To: Alistair L.
From: Geoffrey Klempner
Subject: Plato's theory of recollection and innate knowledge
Date: 4th February 2011 12:41
Thank you for your email of 26 January, with your essay for the University of London BA Plato and the Presocratics module, in response to the question, 'Is there any type of knowledge of which Platonic recollection might be an appropriate account?'
This is an excellent essay, which draws a nice contrast between a 'narrow' and 'wide' view of innate knowledge. This fits the question because we are not only asked to consider how Plato actually viewed recollection but also whether there might be an approach for which (something like) 'Platonic recollection' might be 'appropriate', even if this was not Plato's intention.
You use the term 'innate knowledge' in considering the wide view. This naturally leads to a quasi-empiricist view where evolution plays the role once allocated to God, and which gives the empiricist much-needed ammunition in order to defend objections to the crude 'tabula rasa' picture.
The claim has been made (by Vlastos, in a well known article) that the knowledge in question was a priori knowledge. This obviously fits the geometrical example. But the claim is that knowledge of the meaning of 'virtue' or 'justice' is, according to Plato, like geometrical knowledge in being a priori. Before Quine's 'Two Dogmas of Empiricism' article, it was considered perfectly acceptable to say that one knows a priori what one means by a term. That's knowledge of 'analytic truths'. On this picture, if we are analysing 'justice', say, or 'cause', what we need to do is introspect our understanding of the meaning of the term, and make this understanding explicit.
I don't think anyone would claim this today. Philosophers talk about 'theories' of justice or causation. The picture of language, as understood by a speaker, as a rich repository of a priori knowledge now looks naive, as does the idea of conceptual analysis making explicit what we already know implicitly as competent speakers. Competence in using the term 'just' or 'cause' does not suffice for knowing what justice or causation are. For that, one needs a theory, where all the real philosophical work goes.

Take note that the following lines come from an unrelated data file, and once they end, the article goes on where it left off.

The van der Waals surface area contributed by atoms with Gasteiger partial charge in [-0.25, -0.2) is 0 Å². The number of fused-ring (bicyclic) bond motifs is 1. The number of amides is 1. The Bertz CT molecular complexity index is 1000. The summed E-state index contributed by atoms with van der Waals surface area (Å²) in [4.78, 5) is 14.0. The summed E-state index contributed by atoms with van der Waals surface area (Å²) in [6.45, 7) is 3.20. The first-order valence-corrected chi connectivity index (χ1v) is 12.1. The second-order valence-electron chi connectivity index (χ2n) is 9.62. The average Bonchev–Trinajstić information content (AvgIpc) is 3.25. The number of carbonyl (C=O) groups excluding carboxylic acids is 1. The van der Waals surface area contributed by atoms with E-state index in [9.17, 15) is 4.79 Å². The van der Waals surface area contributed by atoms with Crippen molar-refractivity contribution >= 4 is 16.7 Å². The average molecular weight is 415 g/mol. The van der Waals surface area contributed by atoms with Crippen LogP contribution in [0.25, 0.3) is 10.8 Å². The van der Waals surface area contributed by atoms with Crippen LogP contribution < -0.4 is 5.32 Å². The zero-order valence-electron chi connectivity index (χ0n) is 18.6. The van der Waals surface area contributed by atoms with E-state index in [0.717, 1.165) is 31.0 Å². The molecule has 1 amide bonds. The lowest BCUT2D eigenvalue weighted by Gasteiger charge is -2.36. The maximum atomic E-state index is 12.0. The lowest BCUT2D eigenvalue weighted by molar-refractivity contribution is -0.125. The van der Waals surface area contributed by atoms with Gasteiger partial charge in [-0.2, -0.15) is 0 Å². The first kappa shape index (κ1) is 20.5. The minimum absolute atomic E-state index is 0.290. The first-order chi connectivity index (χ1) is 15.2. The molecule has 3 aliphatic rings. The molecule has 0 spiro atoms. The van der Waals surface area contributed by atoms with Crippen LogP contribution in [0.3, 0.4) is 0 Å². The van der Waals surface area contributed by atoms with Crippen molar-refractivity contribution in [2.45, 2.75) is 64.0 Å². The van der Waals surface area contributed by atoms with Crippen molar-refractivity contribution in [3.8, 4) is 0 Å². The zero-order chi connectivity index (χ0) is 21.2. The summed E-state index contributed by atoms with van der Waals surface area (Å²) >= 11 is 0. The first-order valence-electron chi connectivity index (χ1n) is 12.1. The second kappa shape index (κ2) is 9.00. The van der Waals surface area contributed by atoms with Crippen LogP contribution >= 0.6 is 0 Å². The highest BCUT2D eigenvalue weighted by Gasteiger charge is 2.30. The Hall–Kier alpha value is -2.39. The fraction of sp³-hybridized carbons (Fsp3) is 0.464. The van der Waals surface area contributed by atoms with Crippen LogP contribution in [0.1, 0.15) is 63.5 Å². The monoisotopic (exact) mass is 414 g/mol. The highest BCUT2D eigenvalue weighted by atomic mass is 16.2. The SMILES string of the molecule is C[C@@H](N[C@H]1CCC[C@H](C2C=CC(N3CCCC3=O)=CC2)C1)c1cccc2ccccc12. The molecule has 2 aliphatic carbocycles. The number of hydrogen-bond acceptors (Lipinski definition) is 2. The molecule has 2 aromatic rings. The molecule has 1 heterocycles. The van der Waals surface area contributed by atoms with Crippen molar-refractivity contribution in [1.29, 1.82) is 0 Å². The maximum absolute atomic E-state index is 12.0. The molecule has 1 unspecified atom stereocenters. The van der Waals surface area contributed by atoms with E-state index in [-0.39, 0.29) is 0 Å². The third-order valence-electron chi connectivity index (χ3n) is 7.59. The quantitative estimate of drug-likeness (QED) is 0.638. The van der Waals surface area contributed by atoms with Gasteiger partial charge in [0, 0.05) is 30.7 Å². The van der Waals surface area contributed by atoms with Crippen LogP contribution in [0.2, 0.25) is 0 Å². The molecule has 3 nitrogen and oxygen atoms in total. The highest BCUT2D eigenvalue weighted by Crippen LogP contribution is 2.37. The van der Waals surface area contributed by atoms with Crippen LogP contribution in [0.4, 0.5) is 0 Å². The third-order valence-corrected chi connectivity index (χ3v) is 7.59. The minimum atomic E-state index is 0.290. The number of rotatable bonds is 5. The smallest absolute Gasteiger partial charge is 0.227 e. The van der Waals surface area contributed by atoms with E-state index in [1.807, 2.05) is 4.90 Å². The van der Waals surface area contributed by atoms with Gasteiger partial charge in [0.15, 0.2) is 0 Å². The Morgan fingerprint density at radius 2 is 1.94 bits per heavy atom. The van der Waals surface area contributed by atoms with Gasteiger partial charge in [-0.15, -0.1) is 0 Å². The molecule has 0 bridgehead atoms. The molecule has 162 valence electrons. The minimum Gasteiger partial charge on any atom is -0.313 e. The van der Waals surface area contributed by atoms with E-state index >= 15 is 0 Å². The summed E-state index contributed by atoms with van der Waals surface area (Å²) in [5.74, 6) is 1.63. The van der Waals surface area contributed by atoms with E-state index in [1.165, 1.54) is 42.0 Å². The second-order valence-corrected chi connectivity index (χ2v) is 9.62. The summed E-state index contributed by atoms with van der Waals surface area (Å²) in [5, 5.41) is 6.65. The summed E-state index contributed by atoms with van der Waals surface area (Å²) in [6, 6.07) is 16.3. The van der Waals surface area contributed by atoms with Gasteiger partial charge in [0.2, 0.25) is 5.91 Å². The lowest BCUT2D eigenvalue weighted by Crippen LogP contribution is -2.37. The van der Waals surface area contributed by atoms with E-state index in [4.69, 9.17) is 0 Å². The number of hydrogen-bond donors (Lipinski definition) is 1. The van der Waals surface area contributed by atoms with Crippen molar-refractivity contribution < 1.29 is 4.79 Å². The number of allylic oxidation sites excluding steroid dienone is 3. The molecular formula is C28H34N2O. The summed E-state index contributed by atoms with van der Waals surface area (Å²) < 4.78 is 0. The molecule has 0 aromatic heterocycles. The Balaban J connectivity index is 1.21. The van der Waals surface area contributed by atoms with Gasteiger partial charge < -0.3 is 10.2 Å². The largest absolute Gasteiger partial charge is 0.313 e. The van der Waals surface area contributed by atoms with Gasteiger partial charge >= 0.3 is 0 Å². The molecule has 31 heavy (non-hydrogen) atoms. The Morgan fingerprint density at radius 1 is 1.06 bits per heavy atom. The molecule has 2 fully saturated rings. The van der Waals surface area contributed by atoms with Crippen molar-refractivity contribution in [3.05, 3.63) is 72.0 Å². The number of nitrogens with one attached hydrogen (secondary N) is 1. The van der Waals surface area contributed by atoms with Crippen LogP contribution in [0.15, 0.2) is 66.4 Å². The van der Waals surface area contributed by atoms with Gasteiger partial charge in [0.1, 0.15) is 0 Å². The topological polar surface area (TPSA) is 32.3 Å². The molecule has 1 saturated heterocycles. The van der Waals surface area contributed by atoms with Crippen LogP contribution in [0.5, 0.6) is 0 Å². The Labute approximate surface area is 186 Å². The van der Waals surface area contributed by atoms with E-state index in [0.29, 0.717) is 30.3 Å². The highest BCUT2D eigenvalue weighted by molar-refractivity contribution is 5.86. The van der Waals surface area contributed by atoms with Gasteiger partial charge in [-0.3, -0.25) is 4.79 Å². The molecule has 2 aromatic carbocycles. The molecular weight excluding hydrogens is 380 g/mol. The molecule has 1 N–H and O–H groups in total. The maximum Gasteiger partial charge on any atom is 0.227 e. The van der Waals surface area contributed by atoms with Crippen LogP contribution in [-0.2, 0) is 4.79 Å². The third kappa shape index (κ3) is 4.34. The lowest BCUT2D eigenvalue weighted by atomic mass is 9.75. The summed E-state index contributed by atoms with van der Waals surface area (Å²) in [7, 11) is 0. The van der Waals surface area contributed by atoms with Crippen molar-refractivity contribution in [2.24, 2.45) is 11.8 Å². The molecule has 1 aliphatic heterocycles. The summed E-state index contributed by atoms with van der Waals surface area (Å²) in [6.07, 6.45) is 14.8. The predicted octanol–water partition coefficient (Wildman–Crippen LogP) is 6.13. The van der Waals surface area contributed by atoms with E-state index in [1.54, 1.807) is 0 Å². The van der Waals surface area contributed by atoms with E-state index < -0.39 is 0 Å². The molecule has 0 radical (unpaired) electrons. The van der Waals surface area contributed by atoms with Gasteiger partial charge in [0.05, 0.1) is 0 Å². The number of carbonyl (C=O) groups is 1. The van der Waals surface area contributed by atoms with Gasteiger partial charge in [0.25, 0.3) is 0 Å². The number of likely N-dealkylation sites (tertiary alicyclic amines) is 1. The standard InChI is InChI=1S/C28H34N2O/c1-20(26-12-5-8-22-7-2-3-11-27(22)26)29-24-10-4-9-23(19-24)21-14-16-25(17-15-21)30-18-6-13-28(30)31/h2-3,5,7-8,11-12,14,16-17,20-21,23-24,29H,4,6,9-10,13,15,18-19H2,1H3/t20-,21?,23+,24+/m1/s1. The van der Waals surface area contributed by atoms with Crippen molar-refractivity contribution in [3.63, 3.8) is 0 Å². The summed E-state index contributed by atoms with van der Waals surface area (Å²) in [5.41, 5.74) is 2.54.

Well, that's now, what about then?
My feeling is that the usual treatments of Plato on recollection fall far short of getting inside Plato's metaphysical vision of reality. In fact, the idea that the soul spends its time waiting to go into a body 'gazing' at the Forms, like an array of paintings on a wall, is ridiculous. You speak at one point of an infinite regress. That would be the case if my recollection was recollection of what I learned in a previous embodied life. But on Plato's theory, it is not necessary that my soul has ever existed in a body before it existed in this particular body.
However, we still have to account for the ability of the soul to recognize the form, say, of Justice or the form of Equality as the form that it is. Here, an infinite regress does threaten (maybe that's what you meant?). As Meno says, if you don't know what you are looking for then you won't recognize it even if you stumble across it. If I don't know what I'm looking at right now (say, I'm a not-yet embodied soul contemplating the form of Justice) what extra information could possibly help me? (Don't say, 'a label'!)
What this neglects is that Plato relies very strongly on mythical language to express something which he felt unable to express in prosaic terms. He is dealing with the deepest mysteries of human existence. Each of us as an inner nature, he believed, which in some way reproduces the nature of reality itself. One could talk of 'similarity of structure', but the notion of 'structure' doesn't quite succeed in expressing the idea.
The thought came to me recently that the form of 'virtue' (so close to the form of the 'Good') is the key here. What is virtue for a human being? Meno thrashes about. He doesn't get close, doesn't even get to first base. In the Republic, Plato has something interesting to say about this, concerning a similarity of structure between the soul and the ideal polis, but this is still on the level of myth. Reality is rational, has a rational nature or structure (Hegel: 'The rational is the real.') You and I duplicate that structure in our own souls. How could real knowledge be anything other than self-knowledge?
To know what virtue is, really is, is nothing less than knowing our ultimate place and destiny in the universe, the reason why we are here, as well as how we should live and what we should aim for. I think Plato thought this. From this perspective, Meno's question acquires an entirely different aspect. Yes, we must seek to recollect. But we will never get there, never reach the final knowledge which Socrates proposes in his innocent seeming question, 'What is virtue?'
All the best,